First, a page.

by Danelle Frisbie
I stand in solidarity with Emma Kwasnica, Ina May Gaskin, Karen Speed, and countless others striving to normalize breastfeeding and abolish nipplephobia from North American culture. It seems that New York City artist, Daniel Edwards, may be doing the same with his latest work, "Landmark for Breastfeeding" which was unveiled for the first time in Norman, OK today.
Edwards (who has created celeb statues before) sculpted Angelina Jolie tandem nursing two babies. Its mission? To reduce the negative stigma of breastfeeding in public. Edwards hopes his Hollywood creation will inspire people to accept public nursing as the natural, normal way to feed a human baby. He had been planning to create a breastfeeding sculpture for quite some time, and after Jolie's twins, Vivienne and Knox, arrived, he felt inspired to do so. Edwards chose to unveil the statue in OK because Brad Pitt, Angelina's husband, is from Shawnee, OK.
Sandy Wilson of Phantom-Financial, the company that backed the project, agrees wholeheartedly with Edwards mission, “We believe the statue sends a beautiful message by promoting the acceptance of public breastfeeding. Mothers should be encouraged to nurture their babies anywhere.”
Mothers gathered at the Mainsite Art Gallery in Norman today to nurse their children in front of a crowd of curious onlookers who were there to see what all the fuss was about. Beth Leinau, nursing her 2-year-old, told press, "I've even done it in grocery stores, play grounds, church. Just whenever it's needed." I wish I could have been there in person.
Media reports state that after this exhibit, Edwards would like his work to end up as a park statue - in a public place to be an encouragement to mothers.
I may live in a bubble of lactivists, but I am slightly shocked that there has been such negative outcry against the statue being in a public venue. Really? Are we THIS offended by an art piece that depicts the normal feeding of human babies?
This poll on a local television news station's page currently shows over 1/2 of readers to be against the statue's placement in a park. [Side Note: I'd encourage you to drop by the page and change these stats!]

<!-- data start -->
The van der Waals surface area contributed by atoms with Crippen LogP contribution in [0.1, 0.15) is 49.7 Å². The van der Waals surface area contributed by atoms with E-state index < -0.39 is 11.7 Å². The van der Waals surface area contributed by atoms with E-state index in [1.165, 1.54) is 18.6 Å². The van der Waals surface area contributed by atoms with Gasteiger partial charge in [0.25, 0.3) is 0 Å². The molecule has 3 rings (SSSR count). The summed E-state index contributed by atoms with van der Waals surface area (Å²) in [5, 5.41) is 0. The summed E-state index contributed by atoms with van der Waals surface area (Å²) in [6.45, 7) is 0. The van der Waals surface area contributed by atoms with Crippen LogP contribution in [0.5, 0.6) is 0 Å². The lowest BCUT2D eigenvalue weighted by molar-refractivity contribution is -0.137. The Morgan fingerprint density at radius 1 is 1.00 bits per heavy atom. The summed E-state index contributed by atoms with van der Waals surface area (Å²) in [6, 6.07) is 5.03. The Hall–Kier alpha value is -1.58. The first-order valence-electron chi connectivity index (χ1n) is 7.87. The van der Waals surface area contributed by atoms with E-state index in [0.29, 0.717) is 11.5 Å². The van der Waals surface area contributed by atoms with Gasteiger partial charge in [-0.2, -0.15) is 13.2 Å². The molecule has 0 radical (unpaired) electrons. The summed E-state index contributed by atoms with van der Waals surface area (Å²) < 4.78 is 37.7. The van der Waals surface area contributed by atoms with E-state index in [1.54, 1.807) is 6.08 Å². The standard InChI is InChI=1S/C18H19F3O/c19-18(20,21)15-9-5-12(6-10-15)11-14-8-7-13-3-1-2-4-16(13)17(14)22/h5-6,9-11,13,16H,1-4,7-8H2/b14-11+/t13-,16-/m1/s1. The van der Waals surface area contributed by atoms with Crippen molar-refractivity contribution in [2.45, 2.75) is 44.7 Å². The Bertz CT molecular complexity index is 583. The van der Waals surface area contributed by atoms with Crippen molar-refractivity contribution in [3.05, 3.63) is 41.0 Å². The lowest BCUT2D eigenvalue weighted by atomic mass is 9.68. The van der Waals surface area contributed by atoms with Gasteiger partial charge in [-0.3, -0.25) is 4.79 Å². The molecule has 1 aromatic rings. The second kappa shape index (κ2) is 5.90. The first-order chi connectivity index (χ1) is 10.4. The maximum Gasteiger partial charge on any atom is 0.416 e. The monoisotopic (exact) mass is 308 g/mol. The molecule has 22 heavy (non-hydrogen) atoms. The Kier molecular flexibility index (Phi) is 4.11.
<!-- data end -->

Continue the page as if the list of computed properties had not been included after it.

About 15 years ago one of my professional mentors, a professor of human sexuality and family studies himself, conducted a study on Iowan's perceptions of breastfeeding. Without plans to birth my own children any time soon, and yet to embark on my journey into lactivism, I did not fully appreciate what his results showed -- that the vast majority viewed nursing in public to be pornographic. Yikes! Pornographic? What is wrong with us? What other mammal (defined as such by our babies' need to consume mother's milk) would deny their young the very survival component that makes them mammal in the first place?! And this good ol' Iowan study was long before Facebook's boys came onto the scene in a mad frenzy of nursing censorship.
A 2003 study (1) looked at the perceptions of women who breastfeed and found a significant correlation between how an individual scores on scales of sexism, and his or her perception of breastfeeding. Not shocking, but there no doubt exists an underlying illness in North American culture when both overt sexism and nipplephobia run rampant at the same time, and seem to feed off each other as well.
Cory Allen, who was project coordinator for Edwards work might just agree with me. He told disgruntled objectors, "People have a problem separating nudity and sexuality, and it's just a human form, so I don't see any problem with it."
We will have to watch and see where Edwards' statue lands. And then all meet up to nurse around her. ;)
1) Forbes G., Adams-Curtis L., Hamm N., & White K. (2003). Perceptions of the Woman Who Breastfeeds: The Role of Erotophobia, Sexism, and Attitudinal Variables. Sex Roles: A Journal of Research, 49(7-8).